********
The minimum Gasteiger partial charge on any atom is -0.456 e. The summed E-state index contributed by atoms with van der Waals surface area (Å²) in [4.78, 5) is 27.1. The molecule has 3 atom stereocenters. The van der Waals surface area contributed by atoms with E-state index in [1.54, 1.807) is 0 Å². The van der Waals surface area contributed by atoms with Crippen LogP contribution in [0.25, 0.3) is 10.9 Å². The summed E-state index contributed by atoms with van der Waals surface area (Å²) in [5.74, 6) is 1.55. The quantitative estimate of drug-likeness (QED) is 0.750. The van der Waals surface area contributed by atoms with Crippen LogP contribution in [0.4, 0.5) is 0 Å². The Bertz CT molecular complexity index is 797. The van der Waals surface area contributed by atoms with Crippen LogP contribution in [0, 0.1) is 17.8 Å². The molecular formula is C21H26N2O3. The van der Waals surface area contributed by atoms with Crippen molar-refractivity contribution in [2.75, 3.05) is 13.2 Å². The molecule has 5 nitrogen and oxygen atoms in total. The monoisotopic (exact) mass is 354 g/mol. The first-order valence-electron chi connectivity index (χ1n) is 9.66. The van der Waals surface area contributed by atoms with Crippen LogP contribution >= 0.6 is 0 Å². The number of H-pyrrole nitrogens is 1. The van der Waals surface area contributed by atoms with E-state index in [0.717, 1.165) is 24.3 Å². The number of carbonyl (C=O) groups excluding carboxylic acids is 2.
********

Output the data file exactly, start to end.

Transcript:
The minimum Gasteiger partial charge on any atom is -0.456 e. The summed E-state index contributed by atoms with van der Waals surface area (Å²) in [4.78, 5) is 27.1. The molecule has 3 atom stereocenters. The van der Waals surface area contributed by atoms with E-state index in [1.54, 1.807) is 0 Å². The van der Waals surface area contributed by atoms with Crippen LogP contribution in [0.25, 0.3) is 10.9 Å². The summed E-state index contributed by atoms with van der Waals surface area (Å²) in [5.74, 6) is 1.55. The quantitative estimate of drug-likeness (QED) is 0.750. The van der Waals surface area contributed by atoms with Crippen LogP contribution in [0.4, 0.5) is 0 Å². The Bertz CT molecular complexity index is 797. The van der Waals surface area contributed by atoms with Crippen LogP contribution in [0, 0.1) is 17.8 Å². The molecular formula is C21H26N2O3. The van der Waals surface area contributed by atoms with Crippen molar-refractivity contribution in [2.75, 3.05) is 13.2 Å². The molecule has 5 nitrogen and oxygen atoms in total. The monoisotopic (exact) mass is 354 g/mol. The first-order valence-electron chi connectivity index (χ1n) is 9.66. The van der Waals surface area contributed by atoms with Crippen LogP contribution >= 0.6 is 0 Å². The number of H-pyrrole nitrogens is 1. The van der Waals surface area contributed by atoms with E-state index in [0.717, 1.165) is 24.3 Å². The number of carbonyl (C=O) groups excluding carboxylic acids is 2.